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August 6: The City Council approved a $104,000 contract with HIT Solutions and Meraki Inc. to build a wireless internet-access network to provide free service to downtown High Point.
August 27: High Point began a two-year process to rewrite its zoning ordinance. The City Council hired the Chapel Hill office of Denver-based Clarion Associates LLC to rewrite the zoning ordinance, guided by an advisory committee of developers, redevelopers, High Point Planning and Zoning Commission members, architects, city planners and members of the High Point City Project, which the City Council created in an effort to redevelop High Point's traditional neighborhoods.
September 17: The City Council, in a long and unusually heated meeting, approved a rezoning request to allow the construction of a 10-pump Sheetz gas station, convenience store and fast food restaurant on the south side of West Lexington Avenue, between Westchester Drive and Kentucky Street.
October 1: The City Council carried through with three years of threats to order the demolition of most of an apartment complex in the 500 block of Meredith Street owned by Schwarz Properties LLC of Asheboro.
November 6: High Pointers elected Sims the first black mayor of High Point, and changed the occupants of seven seats on the nine-member City Council. Smothers won an at-large seat.
November 19: The City Council voted 7 to 2 to approve, effective in May 2013, the annexation of 431 acres for a business park north of High Point on a site assembled by D.H. Griffin.
November 29: Lame-duck Ward 3 City Councilmember Mike Pugh, who was defeated in November by former High Point Mayor Judy Mendenhall, picked several fights on his way out – one by trying to organize neighbors of D.H. Griffin's proposed business park to challenge the City Council's annexation of the land in court and one, oddly, by trying to keep a city-issued iPad. Pugh eventually gave back the iPad.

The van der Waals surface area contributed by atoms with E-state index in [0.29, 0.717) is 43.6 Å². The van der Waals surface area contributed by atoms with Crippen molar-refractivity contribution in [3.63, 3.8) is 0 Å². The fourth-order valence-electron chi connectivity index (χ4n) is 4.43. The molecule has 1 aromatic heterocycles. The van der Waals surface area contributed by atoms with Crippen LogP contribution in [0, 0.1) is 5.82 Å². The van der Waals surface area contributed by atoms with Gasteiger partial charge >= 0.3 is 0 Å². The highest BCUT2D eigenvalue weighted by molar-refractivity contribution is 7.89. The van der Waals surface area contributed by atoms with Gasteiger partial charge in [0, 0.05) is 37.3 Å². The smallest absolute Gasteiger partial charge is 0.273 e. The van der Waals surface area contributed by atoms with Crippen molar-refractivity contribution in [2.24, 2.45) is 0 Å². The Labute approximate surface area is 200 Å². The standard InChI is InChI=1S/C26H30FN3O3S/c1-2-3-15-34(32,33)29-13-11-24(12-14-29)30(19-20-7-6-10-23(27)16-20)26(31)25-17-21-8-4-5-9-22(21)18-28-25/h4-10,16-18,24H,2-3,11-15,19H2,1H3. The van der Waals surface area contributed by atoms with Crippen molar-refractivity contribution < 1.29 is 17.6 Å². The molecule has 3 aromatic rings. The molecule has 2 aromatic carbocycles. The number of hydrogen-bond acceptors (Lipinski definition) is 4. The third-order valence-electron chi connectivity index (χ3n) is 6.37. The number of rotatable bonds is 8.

December 3: High Point City Councilmember Bernita Sims was sworn in as High Point's first black mayor.
Sims' ascension from High Point city councilmember to the mayor's chair was a watershed in High Point politics. Sims, along with being High Point's first black mayor, was only its third mayor since 1992 and one of High Point's few mayors not to come from Emerywood, one of High Point's wealthiest neighborhoods and the traditional home of the owners of its furniture factories and hosiery mills.
The other eight councilmembers were also sworn in, ending the largely Republican majority Smothers, a Democrat, had held together for years. Among the members of that voting bloc who left over two years were Chris Whitley, who ran against Sims and lost; Latimer Alexander, who lost his run for the state Senate in the primary; along with Bill Bencini, who was elected to the Guilford County Board of Commissioners and John Faircloth, who was elected to the state House, both in 2010.
December 6: Sims pulled off a power grab that hasn't been tried since 2003, when former Mayor Smothers attempted it: abolishing the City Council's committee system and centralizing all control of the council under the mayor. Sims said the change was needed because most of the new City Council was inexperienced and Smothers asked to not chair any committees.
December 24: The High Point City Project raised $385,000 in pledges of the $450,000 needed to hire Duany Plater-Zyberk & Co. to redesign High Point's city core, and City Project Director Richard Wood said that Duany would come to High Point in May 2013.